A new and updated version of the Coded List of Freshwater Algae of Britain and Ireland has been published on the CEH website.
The list includes all reliable records up to November 2014 of freshwater and terrestrial cyanobacteria and photosynthetic algae in the British Isles with the exception of diatoms, for which there is only a partial list. Brackish water and intertidal cyanobacteria are also included, because a few species have been recorded from both freshwater and marine environments.
The list is the fifth update of one prepared originally for the then Water Data Unit of the (UK) Department of the Environment in 1978.
The term ‘algae’ is one of convenience for what are phylogenetically unrelated and mostly photosynthetic organisms that exhibit great variation in size and form. This new version of the list contains about 5500 species and subspecies in more than 580 genera. The diatoms have not been revised since the 2003 online version and the more than 2000 diatom species and subspecies listed is a considerable underestimate of the total now known from the British Isles.
The new list incorporates the many taxonomic and nomenclatural changes and new species records since the 2003 version. The second edition of The Freshwater Algal Flora of the British Isles gives the background to many of the changes between the versions and each taxonomic entry in the book is accompanied by its coded number.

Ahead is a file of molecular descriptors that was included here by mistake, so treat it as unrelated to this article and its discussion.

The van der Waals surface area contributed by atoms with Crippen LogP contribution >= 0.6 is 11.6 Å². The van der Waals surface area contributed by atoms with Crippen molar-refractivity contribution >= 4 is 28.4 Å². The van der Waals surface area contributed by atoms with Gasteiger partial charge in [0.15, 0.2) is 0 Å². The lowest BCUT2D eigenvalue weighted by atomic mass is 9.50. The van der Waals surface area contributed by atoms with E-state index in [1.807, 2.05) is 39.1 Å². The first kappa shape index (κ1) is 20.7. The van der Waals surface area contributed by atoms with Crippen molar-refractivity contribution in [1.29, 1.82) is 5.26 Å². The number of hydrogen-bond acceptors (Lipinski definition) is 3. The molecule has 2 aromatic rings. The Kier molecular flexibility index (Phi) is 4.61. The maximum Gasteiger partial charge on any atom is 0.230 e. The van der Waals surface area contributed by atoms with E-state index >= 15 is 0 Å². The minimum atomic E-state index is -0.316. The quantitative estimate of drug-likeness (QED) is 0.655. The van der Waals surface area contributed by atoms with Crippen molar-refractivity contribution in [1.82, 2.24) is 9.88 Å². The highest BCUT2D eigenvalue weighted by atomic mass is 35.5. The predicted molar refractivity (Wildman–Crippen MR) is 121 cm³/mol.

The new version of the Coded list was compiled by Brian Whitton (School of Biological and Biomedical Sciences, Durham University) and David John (Life Sciences Department, Genomics and Microbiology Division, Natural History Museum, London).
Brian Whitton said, "The unique 8-digital codes are widely used by those recording algae in the British Isles and the worldwide interest in the coded list is reflected in the many hundreds of downloads from the website since publication on the web in 2003."
David John added, "The list is of special significance since it is the first authoritative and critical assessment of the freshwater algal flora of the British Isles to appear for over a decade. It is indispensable for anyone wanting to discover what species are known from our islands."
Earlier versions were also aided at different times by Christine Sinclair, J W Hargreaves, the late Nigel T H Holmes, Leslie R Johnson, Paul N G Boulton, Martyn G Kelly and Elizabeth Y Haworth.
Isabella Tindall of the Centre for Ecology & Hydrology prepared the list for publication on the CEH website.
The Freshwater Algal Flora of the British Isles (John, Whitton and Brook, 2011, published by Cambridge University Press)